There’s a scene early in Don DeLillo’s White Noise in which the novel’s central figure visits a campy tourist attraction known as the most photographed barn in America. “What was the barn like before it was photographed?” he asks of his company. Pleased with his own post-modern musing, he responds to himself: “We can’t answer [this question] because we’ve read the signs, seen the people snapping the pictures. We can’t get outside the aura.”
This is essentially how I felt approaching Beloved. Every page, each often masterfully crafted metaphor, rang incessantly with the thundering voice of international — and nearly unparalleled — critical acclaim. It’s hard to divorce this looming shadow from your own experience of reading for the first time a novel that so many have lauded as the cornerstone of the American literary landscape. It’s also hard, then, not to feel underwhelmed when that novel doesn’t leap from your insignificant little hands, perform unimaginable acts of acrobatic daring and shoot off through the skylight before exploding into a myriad of brilliant lightworks which illuminate a night sky that had seemed somehow blacker, less relevant to your experience of being a person alive on the planet, before you experienced this staggering masterpiece of American literature.
The blame for this reader’s heightened horizon of expectations certainly can’t be placed on Morrison herself. And, as with any work of fiction, not all of the novel’s critical reception has been glowing. In his particularly icy 1987 review in The New Republic, Stanley Crouch chides the novel for “read[ing] largely like a melodrama lashed to the structural conceits of the mini-series” (41). While I don’t completely share Crouch’s disdain for the novel’s social implications, particularly his contention that Beloved operates as little more than a hollow exercise in “the big-time martyr ratings contest,” (40) I do think he’s right in being troubled by the novel’s often sentimental approach to the psychologically complex condition of its central figures.
I was particularly skeptical of one of the novel’s pivotal concluding scenes, in which Paul D returns to 124 and selflessly attempts to relieve Sethe of the physical burden she has acquired throughout Beloved‘s tumultuous progression. “Me and you,” he explains,” we got more yesterday than anybody. We need some kind of tomorrow” (322). This keeps with the novel’s theme of the perpetual combat between the past’s inconceivable pain and the distant hope of the future, but it can’t help but come across as somewhat contrived to this admittedly cynical 21st Century reader. For me, those lines broke the thread of power accumulating in the novel’s closing chapter and the author’s mediating hand seemed to slap my wrists in an effort to say “This is a fiction which requires your guttural response, and here’s a forced, kind-of-sappy utterance to prove it.”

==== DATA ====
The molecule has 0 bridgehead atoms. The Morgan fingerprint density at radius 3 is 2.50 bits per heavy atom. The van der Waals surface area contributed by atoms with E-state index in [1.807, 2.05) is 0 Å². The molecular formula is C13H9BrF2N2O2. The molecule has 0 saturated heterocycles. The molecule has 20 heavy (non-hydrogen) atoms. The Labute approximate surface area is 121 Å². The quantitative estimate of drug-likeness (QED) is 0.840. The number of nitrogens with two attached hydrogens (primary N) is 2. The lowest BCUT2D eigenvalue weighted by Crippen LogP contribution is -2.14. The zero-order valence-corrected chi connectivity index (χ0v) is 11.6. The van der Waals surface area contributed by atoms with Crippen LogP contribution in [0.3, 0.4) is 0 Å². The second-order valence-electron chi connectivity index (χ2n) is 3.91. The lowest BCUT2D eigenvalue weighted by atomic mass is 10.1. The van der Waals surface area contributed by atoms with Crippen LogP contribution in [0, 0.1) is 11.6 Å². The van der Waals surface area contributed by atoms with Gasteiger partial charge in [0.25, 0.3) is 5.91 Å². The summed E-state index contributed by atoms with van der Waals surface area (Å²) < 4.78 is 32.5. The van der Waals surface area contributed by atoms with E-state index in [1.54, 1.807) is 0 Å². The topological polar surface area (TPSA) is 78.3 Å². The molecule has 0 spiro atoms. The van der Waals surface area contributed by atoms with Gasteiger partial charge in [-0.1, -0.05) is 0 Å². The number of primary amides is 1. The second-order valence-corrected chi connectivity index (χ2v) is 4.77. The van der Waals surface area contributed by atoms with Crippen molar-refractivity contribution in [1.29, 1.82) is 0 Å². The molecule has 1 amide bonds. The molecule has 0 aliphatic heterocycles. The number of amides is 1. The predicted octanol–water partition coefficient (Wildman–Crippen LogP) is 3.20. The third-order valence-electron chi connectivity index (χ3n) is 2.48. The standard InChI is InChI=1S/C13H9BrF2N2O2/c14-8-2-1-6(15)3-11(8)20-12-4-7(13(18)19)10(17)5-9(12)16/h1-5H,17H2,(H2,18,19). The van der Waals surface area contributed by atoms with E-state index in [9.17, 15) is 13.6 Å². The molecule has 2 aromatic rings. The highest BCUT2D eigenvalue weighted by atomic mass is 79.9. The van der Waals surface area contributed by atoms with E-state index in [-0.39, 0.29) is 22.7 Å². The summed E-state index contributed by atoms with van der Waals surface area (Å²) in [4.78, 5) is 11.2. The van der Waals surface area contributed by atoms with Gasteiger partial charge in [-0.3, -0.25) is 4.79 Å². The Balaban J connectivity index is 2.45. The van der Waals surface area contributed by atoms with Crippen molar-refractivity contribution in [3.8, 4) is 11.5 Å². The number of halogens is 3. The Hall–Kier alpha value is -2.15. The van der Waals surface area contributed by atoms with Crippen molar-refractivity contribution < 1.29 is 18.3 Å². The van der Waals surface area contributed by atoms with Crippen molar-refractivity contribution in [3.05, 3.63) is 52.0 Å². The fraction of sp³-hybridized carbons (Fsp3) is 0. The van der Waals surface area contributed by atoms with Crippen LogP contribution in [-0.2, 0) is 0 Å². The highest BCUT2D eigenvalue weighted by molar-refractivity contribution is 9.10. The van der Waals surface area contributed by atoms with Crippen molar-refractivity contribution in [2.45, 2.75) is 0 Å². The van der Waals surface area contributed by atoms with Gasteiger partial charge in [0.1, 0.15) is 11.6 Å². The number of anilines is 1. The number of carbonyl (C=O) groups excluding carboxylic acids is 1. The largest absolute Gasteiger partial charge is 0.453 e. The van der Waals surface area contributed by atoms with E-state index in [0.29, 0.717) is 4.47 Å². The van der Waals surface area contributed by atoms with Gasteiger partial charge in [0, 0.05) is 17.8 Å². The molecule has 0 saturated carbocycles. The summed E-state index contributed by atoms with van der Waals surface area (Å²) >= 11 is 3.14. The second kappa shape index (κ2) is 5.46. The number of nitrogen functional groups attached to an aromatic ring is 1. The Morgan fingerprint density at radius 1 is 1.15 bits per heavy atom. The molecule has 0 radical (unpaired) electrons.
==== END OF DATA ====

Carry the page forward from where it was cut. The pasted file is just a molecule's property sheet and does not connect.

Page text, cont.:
This isn’t to say that Beloved is a bust — far from it, in fact. I’m aware that any issue I have with the book is magnified by the pre-concieved aura of untouchability which comes with The New York Times Book Review Fiction Survey’s figurative neon banner which hails Beloved as “The Single Best Work of American Fiction Published in the Last 25 Years.” You can’t unread a declaration like that. It’s DeLillo’s unseeable barn. Still, though: there are moments in which the novel dazzles — Morrison’s iron grip on the English language is most certainly one of them — and there are characters here, Stamp Paid and Denver come immediately to mind, who are largely unforgettable and give the novel a much needed variety of experience. While I take issue with some of Morrison’s choices in execution, Beloved undoubtedly provides us with an important perspective by which to consider the psychological inheritance of America’s brutal past.